This photo shows the marine iguana’s lovable face encrusted with algae (green) and dried salt (white) on it.


Marine Iguana, Galapagos Islands


As squamates, lizards have movable upper jaws, and some lizards, like the green iguana, have very sharp teeth capable of shredding leaves and even human skin. All lizards have teeth, dentition varies.


Communication. Lizards make sounds for courtship, territorial defense, and distress signals. Geckos are the most loquacious lizards, with chirps and squeaks that can be surprisingly loud. Sometimes you’ll hear a lizard hiss, a warning.


Other forms of communication include:  various body postures like push-ups and head-bobs, as well as the expansion of the dewlap. Tail-flicking is common in territorial disputes.


We found this dapper anole with a bright orange dewlap in a Texas swamp.


Green anole, Texas


This green iguana below, near a river in Costa Rica where it is native, was nearly five feet long (1.5 m) including the tail. An arboreal lizard, they hunt and bask in the trees and can easily break a fall with their hind legs.


This photo shows his crescent-shaped, uninflated dewlap under the neck. Dewlaps are muscle-controlled, and help regulate body temperature; also used in courtship and territorial displays.


Green Iguana, Costa Rica


Leaping Lizards Batman! They are the coolest animal on this planet!

Thanks for joining me in Lizard Land.


Written by Jet Eliot.

All photos in the wild, by Athena Alexander.


Great Basin Fence Lizard, Great Basin NP, Nevada


Western Skink

Western skink, Calif.

Western skink, Calif.

A lizard found on every continent except Antartica, there are more than 1,500 species of skinks.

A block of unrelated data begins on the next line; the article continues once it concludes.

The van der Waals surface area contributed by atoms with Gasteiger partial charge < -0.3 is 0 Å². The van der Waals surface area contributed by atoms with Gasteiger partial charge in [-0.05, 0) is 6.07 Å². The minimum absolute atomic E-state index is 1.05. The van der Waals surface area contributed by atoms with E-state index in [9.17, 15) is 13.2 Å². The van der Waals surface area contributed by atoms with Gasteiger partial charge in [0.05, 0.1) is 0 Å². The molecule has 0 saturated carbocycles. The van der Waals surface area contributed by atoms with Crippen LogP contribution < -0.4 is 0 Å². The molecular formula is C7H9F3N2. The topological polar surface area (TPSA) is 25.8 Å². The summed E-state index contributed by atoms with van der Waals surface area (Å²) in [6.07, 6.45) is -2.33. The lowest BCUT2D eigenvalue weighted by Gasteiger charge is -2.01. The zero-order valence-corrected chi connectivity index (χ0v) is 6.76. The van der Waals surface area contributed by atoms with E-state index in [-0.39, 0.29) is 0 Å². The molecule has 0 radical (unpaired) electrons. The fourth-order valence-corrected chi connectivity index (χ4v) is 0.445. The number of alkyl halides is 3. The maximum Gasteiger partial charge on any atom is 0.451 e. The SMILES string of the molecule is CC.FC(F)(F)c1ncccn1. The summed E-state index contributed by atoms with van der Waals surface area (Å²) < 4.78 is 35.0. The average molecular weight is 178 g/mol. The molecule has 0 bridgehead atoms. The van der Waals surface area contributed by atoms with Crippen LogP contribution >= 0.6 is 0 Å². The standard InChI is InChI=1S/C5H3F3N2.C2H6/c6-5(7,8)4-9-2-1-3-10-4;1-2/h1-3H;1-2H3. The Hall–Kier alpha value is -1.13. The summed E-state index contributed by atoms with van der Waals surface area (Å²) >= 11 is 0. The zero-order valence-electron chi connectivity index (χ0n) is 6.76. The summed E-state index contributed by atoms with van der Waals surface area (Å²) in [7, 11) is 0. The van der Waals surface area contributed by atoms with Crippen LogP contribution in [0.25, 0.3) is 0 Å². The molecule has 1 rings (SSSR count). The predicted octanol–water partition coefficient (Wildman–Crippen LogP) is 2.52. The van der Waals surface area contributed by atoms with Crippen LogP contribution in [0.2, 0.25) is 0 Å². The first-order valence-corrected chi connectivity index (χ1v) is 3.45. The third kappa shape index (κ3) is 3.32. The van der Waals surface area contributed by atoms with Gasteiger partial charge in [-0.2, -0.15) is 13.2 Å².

Where I live in northern California, we have the western skink species, measuring 4-8 inches (10-12 cm) long, including the tail.


A common species, the western skink occurs in western U.S. and Canada, see map below.   More info here and here.


True to their lizard nature, they like to bask in the sun; and have an insectivorous diet including spiders, moths, beetles and other insects.


As experts at burrowing, they are not often seen.  With a long list of predators, Plestiodon skiltonianus are most safe underground, or under rocks and leaf litter.


When attacked, the skink can perform autotomy, i.e., self amputation, of the tail appendage.  This mechanism distracts the predator long enough for the skink to escape.  The tail continues wriggling while the rest of the reptile has escaped.  Eventually the tail will regenerate, though it is sometimes deformed.



Western skink, California

The western skink has an especially beautiful tail, an azure feature that is often described as “neon.”  As the skink ages, the color can fade.